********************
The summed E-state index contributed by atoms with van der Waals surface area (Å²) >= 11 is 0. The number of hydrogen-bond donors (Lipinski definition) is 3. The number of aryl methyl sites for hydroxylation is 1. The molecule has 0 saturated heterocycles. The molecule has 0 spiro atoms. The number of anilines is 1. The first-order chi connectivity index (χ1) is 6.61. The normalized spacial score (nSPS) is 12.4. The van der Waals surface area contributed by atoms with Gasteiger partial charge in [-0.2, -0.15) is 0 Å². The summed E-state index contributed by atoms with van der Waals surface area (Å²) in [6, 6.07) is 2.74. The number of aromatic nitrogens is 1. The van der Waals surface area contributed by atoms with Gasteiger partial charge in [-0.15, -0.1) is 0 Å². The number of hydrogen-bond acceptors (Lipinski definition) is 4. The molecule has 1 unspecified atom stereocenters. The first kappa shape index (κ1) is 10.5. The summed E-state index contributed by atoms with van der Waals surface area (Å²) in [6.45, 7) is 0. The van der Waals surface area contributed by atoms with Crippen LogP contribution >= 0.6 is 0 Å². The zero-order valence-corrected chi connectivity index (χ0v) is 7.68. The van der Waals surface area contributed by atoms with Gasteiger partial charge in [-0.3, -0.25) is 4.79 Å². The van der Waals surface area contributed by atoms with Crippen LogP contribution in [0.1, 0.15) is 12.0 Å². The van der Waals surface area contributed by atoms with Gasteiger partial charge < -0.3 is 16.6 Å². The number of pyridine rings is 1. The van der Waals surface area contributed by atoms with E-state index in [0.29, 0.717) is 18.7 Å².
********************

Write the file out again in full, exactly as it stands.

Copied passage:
The summed E-state index contributed by atoms with van der Waals surface area (Å²) >= 11 is 0. The number of hydrogen-bond donors (Lipinski definition) is 3. The number of aryl methyl sites for hydroxylation is 1. The molecule has 0 saturated heterocycles. The molecule has 0 spiro atoms. The number of anilines is 1. The first-order chi connectivity index (χ1) is 6.61. The normalized spacial score (nSPS) is 12.4. The van der Waals surface area contributed by atoms with Gasteiger partial charge in [-0.2, -0.15) is 0 Å². The summed E-state index contributed by atoms with van der Waals surface area (Å²) in [6, 6.07) is 2.74. The number of aromatic nitrogens is 1. The van der Waals surface area contributed by atoms with Gasteiger partial charge in [-0.15, -0.1) is 0 Å². The number of hydrogen-bond acceptors (Lipinski definition) is 4. The molecule has 1 unspecified atom stereocenters. The first kappa shape index (κ1) is 10.5. The summed E-state index contributed by atoms with van der Waals surface area (Å²) in [6.45, 7) is 0. The van der Waals surface area contributed by atoms with Crippen LogP contribution >= 0.6 is 0 Å². The zero-order valence-corrected chi connectivity index (χ0v) is 7.68. The van der Waals surface area contributed by atoms with Gasteiger partial charge in [-0.3, -0.25) is 4.79 Å². The van der Waals surface area contributed by atoms with Crippen LogP contribution in [0.1, 0.15) is 12.0 Å². The van der Waals surface area contributed by atoms with Gasteiger partial charge < -0.3 is 16.6 Å². The number of pyridine rings is 1. The van der Waals surface area contributed by atoms with E-state index in [0.29, 0.717) is 18.7 Å².